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To understand the English 1940s house - ie a typical 'modern' suburban family home in most of the years of the 1940s - you have to start in the 1930s.
This is because no home-building of any significance took place during the Second World War or in the years of austerity which followed. So there is no such thing as a typical newly-built 1940s house. In contrast, though, in the years just before the Second World War, there was a boom in house-building. It was on the outskirts of towns and cities and was in a fairly uniform style which was the current norm. It created what became known as 'suburbs' or 'suburban housing', ie road upon road of rows of houses which were identical on any one estate, apart of course from minor titivations made by the occupiers.
So a modern 1940s suburban house was essentially a 1930s one, adapted to meet the needs of the war with bomb shelters, windows taped against bomb blast, blackout material, etc., all of which are considered elsewhere on this site. Of course many families were still living in older houses - for example in Victorian terraces and in even earlier accommodation.
There is also no such thing as up-to-date 1940s furnishings because the shops could not get stock to sell during the war or in the years of austerity afterwards.
My parents were married in 1938. Their house in Edgware, at 9 Brook Avenue, was one of the new suburban houses in the London suburbs, and its furnishings were either bought shortly after they married or in the first year of the war when shops still had 1930s stock; or they were hand-me-downs. I was born in 1939, so my recollections are very much of the house in the 1940s.
Being built in the late 1930s the house must have been among the most modern of the 1930s and 1940s, which includes of course the years of World War Two.
Essentially all the late 1930s-built suburban houses were in the same general style: two mirror image houses in one building, each described as semi-detached.
On the upper floor was a landing, two bedrooms above the two sitting rooms, a small bedroom above the front part of the hall and a bathroom above the kitchen. Above the upper floor was a sizeable loft with a floor-space equal to that of the upper floor.
The sizes of the rooms varied from one estate to another, and some houses had chalet-style roofs which meant smaller loft areas and, in some cases, one less bedroom.
Some windows were rounded bays; some were square bays and some had no bay, but all were single glazed in wooden frames and consisted of several 'door' windows with smaller fanlight windows above.
I don't know how common it was to have cavity outside walls. The outside walls of our house were certainly built without a cavity, two bricks thick. So they were not insulated which made the house difficult to heat in winter.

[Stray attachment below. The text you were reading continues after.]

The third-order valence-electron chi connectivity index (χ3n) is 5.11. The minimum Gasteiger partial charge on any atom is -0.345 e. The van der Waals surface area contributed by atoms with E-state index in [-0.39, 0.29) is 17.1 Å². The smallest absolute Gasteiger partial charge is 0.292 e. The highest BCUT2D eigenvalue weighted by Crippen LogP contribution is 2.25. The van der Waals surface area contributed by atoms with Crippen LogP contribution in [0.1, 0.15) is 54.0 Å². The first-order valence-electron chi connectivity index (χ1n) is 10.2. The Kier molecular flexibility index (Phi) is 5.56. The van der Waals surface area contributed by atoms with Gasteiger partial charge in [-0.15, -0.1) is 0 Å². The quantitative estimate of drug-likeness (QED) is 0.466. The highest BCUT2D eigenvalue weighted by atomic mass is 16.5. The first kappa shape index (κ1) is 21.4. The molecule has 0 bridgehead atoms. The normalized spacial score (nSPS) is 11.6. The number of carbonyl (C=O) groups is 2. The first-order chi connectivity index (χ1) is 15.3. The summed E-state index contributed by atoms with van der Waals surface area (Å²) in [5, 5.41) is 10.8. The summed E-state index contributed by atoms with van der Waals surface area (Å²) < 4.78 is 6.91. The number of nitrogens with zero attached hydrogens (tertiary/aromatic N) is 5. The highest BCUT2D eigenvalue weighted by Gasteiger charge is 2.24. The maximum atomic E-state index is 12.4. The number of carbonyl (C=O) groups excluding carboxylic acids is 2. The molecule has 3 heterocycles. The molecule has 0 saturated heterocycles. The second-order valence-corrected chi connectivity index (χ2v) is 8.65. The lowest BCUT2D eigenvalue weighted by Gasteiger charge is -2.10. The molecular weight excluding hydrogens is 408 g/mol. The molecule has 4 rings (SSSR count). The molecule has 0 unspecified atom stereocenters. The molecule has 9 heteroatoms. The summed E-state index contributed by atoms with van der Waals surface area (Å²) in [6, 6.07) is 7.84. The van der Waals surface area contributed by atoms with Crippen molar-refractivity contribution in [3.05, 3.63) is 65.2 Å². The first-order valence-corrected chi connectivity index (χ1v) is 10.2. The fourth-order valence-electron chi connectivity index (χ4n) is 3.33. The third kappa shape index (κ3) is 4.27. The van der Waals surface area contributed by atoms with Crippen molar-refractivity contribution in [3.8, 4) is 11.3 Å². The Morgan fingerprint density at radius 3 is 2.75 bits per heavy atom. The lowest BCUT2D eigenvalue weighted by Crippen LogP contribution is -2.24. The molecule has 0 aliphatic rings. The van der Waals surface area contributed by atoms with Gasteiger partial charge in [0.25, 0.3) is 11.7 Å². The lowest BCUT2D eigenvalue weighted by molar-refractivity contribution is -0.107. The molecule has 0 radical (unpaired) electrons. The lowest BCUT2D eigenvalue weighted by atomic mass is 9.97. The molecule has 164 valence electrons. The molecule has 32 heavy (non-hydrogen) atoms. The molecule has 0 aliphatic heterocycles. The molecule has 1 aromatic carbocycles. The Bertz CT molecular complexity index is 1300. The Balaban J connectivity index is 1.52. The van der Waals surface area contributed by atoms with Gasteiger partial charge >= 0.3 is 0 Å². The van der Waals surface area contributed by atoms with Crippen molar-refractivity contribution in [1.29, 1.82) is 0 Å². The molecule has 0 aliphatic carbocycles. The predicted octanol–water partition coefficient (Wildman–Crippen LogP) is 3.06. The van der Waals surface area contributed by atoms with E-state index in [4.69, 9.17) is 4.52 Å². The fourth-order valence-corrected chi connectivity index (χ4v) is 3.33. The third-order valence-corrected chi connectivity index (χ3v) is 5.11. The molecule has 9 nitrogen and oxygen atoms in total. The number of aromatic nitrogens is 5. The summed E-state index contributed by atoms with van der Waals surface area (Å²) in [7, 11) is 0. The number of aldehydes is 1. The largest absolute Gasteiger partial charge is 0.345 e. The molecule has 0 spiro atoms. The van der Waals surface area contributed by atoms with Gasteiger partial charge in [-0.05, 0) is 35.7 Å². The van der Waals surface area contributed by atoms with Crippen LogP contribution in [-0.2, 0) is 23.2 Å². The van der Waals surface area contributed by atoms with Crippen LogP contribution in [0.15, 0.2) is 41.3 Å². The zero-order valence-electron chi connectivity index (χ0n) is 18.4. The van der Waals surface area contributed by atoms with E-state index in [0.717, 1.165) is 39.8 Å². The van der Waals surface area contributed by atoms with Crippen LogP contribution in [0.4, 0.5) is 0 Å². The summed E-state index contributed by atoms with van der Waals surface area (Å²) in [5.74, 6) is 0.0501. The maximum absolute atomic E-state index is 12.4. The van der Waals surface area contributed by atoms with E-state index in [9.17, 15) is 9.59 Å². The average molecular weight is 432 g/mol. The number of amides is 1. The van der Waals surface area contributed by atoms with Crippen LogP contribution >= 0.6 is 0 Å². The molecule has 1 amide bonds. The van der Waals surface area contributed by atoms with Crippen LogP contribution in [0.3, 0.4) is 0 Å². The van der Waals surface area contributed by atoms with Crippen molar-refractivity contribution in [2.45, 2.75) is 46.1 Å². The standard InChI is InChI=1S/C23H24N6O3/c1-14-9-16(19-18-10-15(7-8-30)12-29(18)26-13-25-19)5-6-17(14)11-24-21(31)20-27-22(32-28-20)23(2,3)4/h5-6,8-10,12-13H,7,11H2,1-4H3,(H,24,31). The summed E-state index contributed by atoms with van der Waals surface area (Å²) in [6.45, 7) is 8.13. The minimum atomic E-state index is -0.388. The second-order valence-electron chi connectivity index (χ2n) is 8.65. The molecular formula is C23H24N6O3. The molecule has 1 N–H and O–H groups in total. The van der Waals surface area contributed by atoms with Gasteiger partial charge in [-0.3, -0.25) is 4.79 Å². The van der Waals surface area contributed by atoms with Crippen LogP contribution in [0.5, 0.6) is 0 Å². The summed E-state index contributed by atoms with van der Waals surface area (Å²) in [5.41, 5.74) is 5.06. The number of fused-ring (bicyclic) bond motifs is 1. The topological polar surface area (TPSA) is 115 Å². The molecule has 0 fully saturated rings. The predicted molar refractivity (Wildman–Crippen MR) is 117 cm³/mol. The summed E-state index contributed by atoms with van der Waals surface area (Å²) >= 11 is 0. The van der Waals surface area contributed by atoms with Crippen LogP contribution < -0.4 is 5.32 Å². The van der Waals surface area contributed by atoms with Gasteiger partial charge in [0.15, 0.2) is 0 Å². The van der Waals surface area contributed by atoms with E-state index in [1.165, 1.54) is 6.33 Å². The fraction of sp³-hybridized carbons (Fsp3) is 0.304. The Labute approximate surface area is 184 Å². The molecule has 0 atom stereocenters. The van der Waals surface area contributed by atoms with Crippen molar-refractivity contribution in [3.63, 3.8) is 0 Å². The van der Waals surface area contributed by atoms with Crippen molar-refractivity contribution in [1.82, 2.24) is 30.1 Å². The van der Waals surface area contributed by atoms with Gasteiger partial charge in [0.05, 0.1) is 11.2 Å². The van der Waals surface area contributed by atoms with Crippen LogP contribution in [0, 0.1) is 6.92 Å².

Houses on a few less affluent estates were smaller and in blocks of three or four, but they were of the same general pattern inside.
A major complaint about these houses was that they shared a side entrance with the house next door. Children liked to play ball with their friends in their side entrances which the houses next door found noisy.
After World War Two when cars started coming back on the roads, there was another annoyance. The side entrances were wide enough to take a car but of course only half the width belonged to each house. So if one household's car was left off the road in a side entrance, the other household complained. In the late 1940s and 1950s, this led to garages being built in back gardens, with the side entrances being used merely as shared drive-ways. The gardens were small and the garages did rather dominate. Ours was a cheap asbestos affair which my mother camouflaged with runner beans and then, later when austerity bit less, with climbing flowering plants.
A feature of these 1930s/1940s houses, compared with their predecessors, the Victorian terraced houses was that they were typically owned by the occupants rather than rented. (There must have been exceptions, but this was the rule.)
My grandparents apparently warned my father that he was taking on too much by going for home ownership. They pointed out that he was tying himself to some 20 or more years of mortgage repayments and that anything that went wrong in the house would have to be paid for out of his own pocket. It did not deter him. Elsewhere on this website are several pages on household costs - see the cost of a 1930s house and links from its side menu.
Fortunately the building society in Edgware, and probably all building societies elsewhere in the country, suspended requirements for mortgage repayments during the war. This was crucially important as men away in the forces would not have been able to afford the repayments.